Two minority members on the cash for seat probe have presented a dissenting report accusing the organizer of the Expatriate Awards, Ashim Morton of forgery.
The report, presented by James Klutse Avedzi and Dr Dominic Ayine, alleged Mr. Morton forged documents to cover up the fact that expatriate businessmen and women paid monies to sit closer to the President during the Awards ceremony organized on December 8, 2017.
The dissenting report also makes adverse findings and damning accusation against the organisers of the Awards, Millennium Excellence Foundation (MEF), for engaging in “deceitful practices” in the process of organizing the awards.
The organisers “selected companies for awards even when the companies had not submitted information meeting the designed criteria and also forged documents meant to deceive the Committee and Parliament as a whole.”
The Trades Ministry, which collaborated with MEF for the organization of the Awards ceremony, was also not spared.
According to the 32-page report, the Ministry contravened existing laws on public financial management and engaged in major ethical violations “by allowing its credibility as a public agency to be used to amass profit for a private non-profit organization, which it cannot hold to public standards of accountability as well as by using the name of the President of the Republic as a means to make such profit.”
The dissenting report was compiled after public hearing into circumstances under which expatriate businesses paid monies to sit closer to the President during the expatriate awards ceremony.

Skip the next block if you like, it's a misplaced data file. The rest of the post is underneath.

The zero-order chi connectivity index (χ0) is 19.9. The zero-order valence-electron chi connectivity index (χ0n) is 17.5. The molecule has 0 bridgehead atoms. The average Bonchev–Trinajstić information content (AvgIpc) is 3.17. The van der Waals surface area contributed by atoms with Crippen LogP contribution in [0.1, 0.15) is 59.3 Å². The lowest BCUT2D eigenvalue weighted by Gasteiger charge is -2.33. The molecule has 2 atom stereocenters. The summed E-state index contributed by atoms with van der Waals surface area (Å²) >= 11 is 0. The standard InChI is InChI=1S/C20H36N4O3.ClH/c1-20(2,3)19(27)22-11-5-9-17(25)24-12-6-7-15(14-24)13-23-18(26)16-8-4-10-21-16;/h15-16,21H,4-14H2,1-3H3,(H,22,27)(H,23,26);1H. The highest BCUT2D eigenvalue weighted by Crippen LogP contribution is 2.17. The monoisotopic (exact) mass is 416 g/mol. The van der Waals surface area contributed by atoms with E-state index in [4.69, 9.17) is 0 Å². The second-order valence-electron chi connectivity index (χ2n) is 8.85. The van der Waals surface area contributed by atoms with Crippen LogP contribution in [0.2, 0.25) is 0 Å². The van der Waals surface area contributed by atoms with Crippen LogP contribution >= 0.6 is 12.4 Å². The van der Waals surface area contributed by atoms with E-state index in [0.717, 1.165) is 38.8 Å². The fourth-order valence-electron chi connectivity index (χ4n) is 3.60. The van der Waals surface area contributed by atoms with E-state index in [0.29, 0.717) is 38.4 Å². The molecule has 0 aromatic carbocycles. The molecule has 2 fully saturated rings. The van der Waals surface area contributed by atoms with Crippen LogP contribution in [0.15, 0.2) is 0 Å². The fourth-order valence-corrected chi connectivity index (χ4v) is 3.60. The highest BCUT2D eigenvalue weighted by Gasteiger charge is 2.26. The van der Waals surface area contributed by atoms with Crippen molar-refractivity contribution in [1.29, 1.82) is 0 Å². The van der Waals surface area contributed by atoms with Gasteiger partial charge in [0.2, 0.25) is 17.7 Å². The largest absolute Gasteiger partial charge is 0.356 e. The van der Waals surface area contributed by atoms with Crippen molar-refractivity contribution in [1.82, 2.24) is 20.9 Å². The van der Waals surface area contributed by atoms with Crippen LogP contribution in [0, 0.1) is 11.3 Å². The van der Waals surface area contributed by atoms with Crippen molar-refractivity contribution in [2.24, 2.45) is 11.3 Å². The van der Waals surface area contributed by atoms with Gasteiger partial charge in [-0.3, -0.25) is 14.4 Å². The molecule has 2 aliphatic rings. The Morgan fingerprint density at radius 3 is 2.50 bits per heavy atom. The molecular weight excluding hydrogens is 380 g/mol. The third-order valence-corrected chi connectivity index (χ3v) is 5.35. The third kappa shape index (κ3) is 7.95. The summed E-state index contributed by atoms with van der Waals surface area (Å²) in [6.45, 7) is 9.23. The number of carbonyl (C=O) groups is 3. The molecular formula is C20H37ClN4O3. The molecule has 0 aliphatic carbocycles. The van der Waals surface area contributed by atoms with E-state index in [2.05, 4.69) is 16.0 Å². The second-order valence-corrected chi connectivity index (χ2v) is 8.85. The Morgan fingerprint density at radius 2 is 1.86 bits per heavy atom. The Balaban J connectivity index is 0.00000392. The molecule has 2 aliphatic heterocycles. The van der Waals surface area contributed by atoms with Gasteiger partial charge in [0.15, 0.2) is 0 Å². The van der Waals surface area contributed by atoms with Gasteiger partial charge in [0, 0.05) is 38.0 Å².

Two members of the Minority in Parliament presented a motion before the house, demanding investigations into the cash-for-seat scandal that emerged in the heat of the Christmas celebrations.
Members of Parliament were on break at the time of the scandal but had to be summoned to an emergency sitting in order to debate the motion.
After drama on the floor, the Speaker, Prof Mike Oquaye, granted the wish of the minority and constituted a five-member committee made up of three majority members and two minority members to probe the scandal.
The Committee sat for about two weeks and interrogated the key actors, including Minority Chief Whip Muntaka Mubarak and Samuel Okudzeto Ablakwa, the Trades Minister Alan Kyeremante and Ashim Morton in a public hearing.
It went ahead to interrogate in camera, other expatriate businesses that participated in the awards.
Throughout the public hearing, the committee members were divided along party lines, a posturing that did not make a dissenting report all too surprising.
But the findings by the minority members are damning, not only to the organizers but to the Trades Ministry as well.
“The Ministry of Trade and Industry failed or neglected to take account of possible violations of foreign corrupt practice laws and regulations in the conception, design and organization of the expatriate business awards,” the findings said.
The majority members are yet to release their findings.